14. Risk factors for low birth-weight in areas with varying malaria transmission in Korogwe, Tanzania: implications for malaria control

    Mmbando, Bruno Paul; Cole-Lewis, H; Sembuche, S

    2008-01-01

    Low birth weight (LBW) is a risk factor for infant mortality, morbidity, growth retardation, poor cognitive development, and chronic diseases. Maternal exposure to diseases such as malaria, HIV, and syphilis has been shown to have a significant impact on birth weight (BW). This study was aimed...... at determining whether there was a difference in rates of LBW in areas of varying malaria transmission intensity in Korogwe, Tanzania. Retrospective data for one year (June 2004-May 2005) in three maternal and child health (MCH) clinics in the district were analysed. Villages were stratified into three strata...... babies compared to first parity women (OR=0.44, 95% CI 0.19-0.98, P=0.045). Similarly, the risk of LBW was higher in women who had delayed MCH gestational booking and in women who conceived during high malaria transmission seasons. There was high degree of preference of digits ending with 0...

  15. Assessing the Role of Climate Change in Malaria Transmission in Africa

    E. T. Ngarakana-Gwasira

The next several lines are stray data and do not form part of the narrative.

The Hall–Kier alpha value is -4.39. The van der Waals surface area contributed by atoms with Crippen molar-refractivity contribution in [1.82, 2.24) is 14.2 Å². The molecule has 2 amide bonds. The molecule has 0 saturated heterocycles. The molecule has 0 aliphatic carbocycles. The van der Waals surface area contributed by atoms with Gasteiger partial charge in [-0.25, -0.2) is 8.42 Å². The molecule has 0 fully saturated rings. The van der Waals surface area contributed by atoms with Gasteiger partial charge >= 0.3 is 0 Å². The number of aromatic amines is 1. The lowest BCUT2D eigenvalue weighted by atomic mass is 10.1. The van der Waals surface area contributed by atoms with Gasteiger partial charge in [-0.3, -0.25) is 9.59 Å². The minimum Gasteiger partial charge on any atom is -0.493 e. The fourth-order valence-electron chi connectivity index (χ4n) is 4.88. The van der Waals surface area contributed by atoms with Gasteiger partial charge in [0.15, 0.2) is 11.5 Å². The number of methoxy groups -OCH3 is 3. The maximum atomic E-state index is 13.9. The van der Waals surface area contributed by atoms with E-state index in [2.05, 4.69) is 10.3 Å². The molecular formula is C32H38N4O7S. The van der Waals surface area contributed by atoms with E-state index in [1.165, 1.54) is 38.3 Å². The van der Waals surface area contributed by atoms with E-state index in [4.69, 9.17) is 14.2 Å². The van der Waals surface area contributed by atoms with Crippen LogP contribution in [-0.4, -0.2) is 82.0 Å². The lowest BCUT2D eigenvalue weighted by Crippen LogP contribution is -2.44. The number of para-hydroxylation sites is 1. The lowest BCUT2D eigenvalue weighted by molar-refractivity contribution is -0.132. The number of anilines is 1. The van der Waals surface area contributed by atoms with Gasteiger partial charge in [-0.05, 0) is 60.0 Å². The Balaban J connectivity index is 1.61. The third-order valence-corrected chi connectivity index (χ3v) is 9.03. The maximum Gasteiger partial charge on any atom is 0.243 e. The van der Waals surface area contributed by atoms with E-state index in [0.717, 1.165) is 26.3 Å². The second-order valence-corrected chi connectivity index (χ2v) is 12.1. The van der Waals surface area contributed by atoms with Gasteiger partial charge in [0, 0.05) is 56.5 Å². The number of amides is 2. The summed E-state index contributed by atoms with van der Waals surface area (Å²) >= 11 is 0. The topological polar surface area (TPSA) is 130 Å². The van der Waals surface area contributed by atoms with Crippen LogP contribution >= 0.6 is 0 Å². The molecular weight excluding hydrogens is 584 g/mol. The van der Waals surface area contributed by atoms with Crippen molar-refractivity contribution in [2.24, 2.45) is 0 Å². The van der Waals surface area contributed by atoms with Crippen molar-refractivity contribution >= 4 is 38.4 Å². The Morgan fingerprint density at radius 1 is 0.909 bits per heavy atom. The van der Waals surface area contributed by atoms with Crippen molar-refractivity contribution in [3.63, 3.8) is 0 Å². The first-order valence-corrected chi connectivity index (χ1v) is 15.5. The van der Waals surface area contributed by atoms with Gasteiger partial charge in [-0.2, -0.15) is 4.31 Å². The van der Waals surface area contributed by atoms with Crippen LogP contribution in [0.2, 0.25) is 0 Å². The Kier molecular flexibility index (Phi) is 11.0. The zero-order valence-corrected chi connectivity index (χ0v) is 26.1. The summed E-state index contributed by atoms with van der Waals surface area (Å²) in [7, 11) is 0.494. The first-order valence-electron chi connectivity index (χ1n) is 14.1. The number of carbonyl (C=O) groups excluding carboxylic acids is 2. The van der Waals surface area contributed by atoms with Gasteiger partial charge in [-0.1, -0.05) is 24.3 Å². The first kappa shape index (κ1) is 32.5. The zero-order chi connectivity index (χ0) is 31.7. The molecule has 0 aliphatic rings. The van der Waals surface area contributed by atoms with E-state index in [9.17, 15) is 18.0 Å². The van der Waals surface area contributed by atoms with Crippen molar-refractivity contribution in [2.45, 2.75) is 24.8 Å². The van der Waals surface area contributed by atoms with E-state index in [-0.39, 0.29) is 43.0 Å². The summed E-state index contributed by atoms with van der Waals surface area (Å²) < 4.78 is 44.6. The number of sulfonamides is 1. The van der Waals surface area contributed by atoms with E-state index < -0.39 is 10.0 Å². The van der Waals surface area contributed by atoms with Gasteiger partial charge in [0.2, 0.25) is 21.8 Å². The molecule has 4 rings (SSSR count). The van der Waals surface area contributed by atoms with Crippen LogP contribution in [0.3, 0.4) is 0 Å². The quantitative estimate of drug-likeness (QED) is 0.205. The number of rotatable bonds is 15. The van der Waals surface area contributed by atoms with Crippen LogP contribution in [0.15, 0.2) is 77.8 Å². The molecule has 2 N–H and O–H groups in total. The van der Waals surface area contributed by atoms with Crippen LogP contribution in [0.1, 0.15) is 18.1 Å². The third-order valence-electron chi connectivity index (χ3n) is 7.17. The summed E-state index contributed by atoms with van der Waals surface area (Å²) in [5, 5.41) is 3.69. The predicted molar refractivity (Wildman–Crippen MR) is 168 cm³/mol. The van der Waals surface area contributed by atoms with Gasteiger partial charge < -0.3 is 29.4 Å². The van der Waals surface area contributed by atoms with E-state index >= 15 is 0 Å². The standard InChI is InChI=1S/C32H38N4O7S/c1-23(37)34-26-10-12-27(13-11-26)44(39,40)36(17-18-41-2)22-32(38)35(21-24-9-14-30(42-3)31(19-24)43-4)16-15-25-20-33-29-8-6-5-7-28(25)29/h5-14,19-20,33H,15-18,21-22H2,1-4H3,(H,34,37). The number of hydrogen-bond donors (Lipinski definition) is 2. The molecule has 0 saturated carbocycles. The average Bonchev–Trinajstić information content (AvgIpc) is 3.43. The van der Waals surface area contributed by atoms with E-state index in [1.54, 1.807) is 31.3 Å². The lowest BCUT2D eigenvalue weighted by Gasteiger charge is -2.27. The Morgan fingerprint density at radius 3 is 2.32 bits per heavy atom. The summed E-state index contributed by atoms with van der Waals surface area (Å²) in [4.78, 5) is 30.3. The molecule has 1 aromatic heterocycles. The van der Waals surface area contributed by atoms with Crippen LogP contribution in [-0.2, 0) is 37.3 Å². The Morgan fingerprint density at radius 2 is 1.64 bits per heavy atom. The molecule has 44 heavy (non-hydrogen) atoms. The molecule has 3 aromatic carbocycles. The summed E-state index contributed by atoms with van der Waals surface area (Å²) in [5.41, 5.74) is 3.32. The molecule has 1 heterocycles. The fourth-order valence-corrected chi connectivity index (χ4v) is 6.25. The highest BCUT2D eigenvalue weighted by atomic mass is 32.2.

2016-01-01

    Full Text Available The sensitivity of vector borne diseases like malaria to climate continues to raise considerable concern over the implications of climate change on future disease dynamics. The problem of malaria vectors shifting from their traditional locations to invade new zones is of important concern. A mathematical model incorporating rainfall and temperature is constructed to study the transmission dynamics of malaria. The reproduction number obtained is applied to gridded temperature and rainfall datasets for baseline climate and future climate with aid of GIS. As a result of climate change, malaria burden is likely to increase in the tropics, the highland regions, and East Africa and along the northern limit of falciparum malaria. Falciparum malaria will spread into the African highlands; however it is likely to die out at the southern limit of the disease.

  16. Patterns of malaria related mortality based on verbal autopsy in ...

    Patterns of malaria related mortality based on verbal autopsy in Muleba District, north-western Tanzania. G.M Kaatano, F.M Mashauri, S.M Kinung'hi, J.R Mwanga, R.C Malima, C Kishamawe, S.E Nnko, S.M Magesa, L.E.G Mboera ...

  17. Is there a risk of suburban transmission of malaria in Selangor, Malaysia?

    Kamil A Braima